Research Topics

Publications on Unit of account

There are 3 publications for Unit of account.
  • The Economic Problem: From Barter to Commodity Money to Electronic Money

    Working Paper No. 982 | January 2021
    The success of alternative payment systems has led to discussion of various proposals to replace money with a new technology-based system, though many lack a clear idea of what exactly is the “money” they seek to replace. We begin by presenting the explanation of money’s role in the economy embraced by most mainstream economists and policy analysts, based on the idea that money evolved out of the process of market exchange. An alternative explanation that looks on money as a part of the organization of production and distribution based on network clearing systems across balance sheets expressed in a common unit of account is then presented, distinguishing between a purely notional unit of account and means of settlement or discharge of debt. The final section addresses the possibility of a fundamentally different modern extension of this alternative approach that is not inspired by digital technology, distributed ledger accounting, or application operating on a mobile/cell phone system, but rather the actually existing system available from an internet telephone service provider that currently offers subsidiary domestic and international payment services whose operating procedures come close to replicating the alternative explanation of money mentioned above, with the potential to provide all the services of the existing payments system at lower costs and greater stability.

  • Democratizing Money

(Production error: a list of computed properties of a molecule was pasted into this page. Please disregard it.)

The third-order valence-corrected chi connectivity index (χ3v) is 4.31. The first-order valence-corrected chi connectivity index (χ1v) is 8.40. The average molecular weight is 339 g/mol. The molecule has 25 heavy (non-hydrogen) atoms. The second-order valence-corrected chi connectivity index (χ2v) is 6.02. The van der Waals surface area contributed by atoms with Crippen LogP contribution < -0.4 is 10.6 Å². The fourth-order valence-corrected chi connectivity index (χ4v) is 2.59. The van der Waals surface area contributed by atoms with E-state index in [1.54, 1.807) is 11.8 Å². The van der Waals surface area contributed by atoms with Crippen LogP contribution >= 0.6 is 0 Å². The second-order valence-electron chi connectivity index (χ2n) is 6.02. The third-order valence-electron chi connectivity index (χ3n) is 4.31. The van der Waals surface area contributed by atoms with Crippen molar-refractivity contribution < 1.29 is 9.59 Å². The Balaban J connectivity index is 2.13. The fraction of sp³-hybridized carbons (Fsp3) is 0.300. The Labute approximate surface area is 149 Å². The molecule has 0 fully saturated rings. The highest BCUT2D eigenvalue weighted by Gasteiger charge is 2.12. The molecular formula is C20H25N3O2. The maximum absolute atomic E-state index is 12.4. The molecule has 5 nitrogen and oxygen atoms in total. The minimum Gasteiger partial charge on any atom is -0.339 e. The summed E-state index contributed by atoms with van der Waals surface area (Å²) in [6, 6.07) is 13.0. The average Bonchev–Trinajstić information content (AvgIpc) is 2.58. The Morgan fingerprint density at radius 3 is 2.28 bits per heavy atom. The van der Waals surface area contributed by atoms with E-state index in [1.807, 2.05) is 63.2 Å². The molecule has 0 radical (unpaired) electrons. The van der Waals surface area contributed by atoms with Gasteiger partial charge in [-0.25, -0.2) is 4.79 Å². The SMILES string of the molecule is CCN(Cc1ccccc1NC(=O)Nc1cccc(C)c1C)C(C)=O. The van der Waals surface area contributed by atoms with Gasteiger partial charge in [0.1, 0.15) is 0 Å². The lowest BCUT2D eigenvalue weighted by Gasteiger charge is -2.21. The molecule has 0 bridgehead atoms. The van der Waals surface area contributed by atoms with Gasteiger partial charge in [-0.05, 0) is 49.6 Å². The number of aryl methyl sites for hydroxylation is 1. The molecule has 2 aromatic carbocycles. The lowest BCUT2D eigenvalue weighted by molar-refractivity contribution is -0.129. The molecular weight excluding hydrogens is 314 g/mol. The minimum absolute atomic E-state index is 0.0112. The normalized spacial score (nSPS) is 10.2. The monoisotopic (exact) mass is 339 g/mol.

Working Paper No. 928 | May 2019
    In the Western interpretation of democracy, governments exist in order to manage relations of property, with absence of property ownership leading to exclusion from participation in governance and, in many cases, absence of equal treatment before the law. Democratizing money will therefore ensure equal opportunity to the ownership of property, and thus full participation in the democratic governance of society, as well as equal access to the banking system, which finances the creation of capital via the creation of money. If the divergence between capital and labor—between rich and poor—is explained by the monopoly access of capitalists to finance, then reducing this divergence is crucially dependent on the democratization of money. Though the role of money and finance in determining inequality between capital and labor transcends any particular understanding of the process by which the creation of money leads to inequity, specific proposals for the democratization of money will depend on the explanation of how money comes into existence and how it supports capital accumulation.

  • Monetary Mechanics

    Working Paper No. 799 | May 2014
    A Financial View

    This paper develops the framework of analysis of monetary systems put together by authors such as Macleod, Keynes, Innes, and Knapp. This framework does not focus on the functions performed by an object but rather on its financial characteristics. Anything issued by anybody can be a monetary instrument and any type of material can be used to make a monetary instrument, as these are unimportant determinants of what a monetary instrument is. What matters is the existence of specific financial characteristics. These characteristics lead to a stable nominal value (parity) in the proper financial environment. This framework of analysis leads the researcher to study how the fair value of a monetary instrument changes and how that change differs from changes in the value of the unit of account. It also provides a road map to understanding monetary history and why monetary instruments are held.

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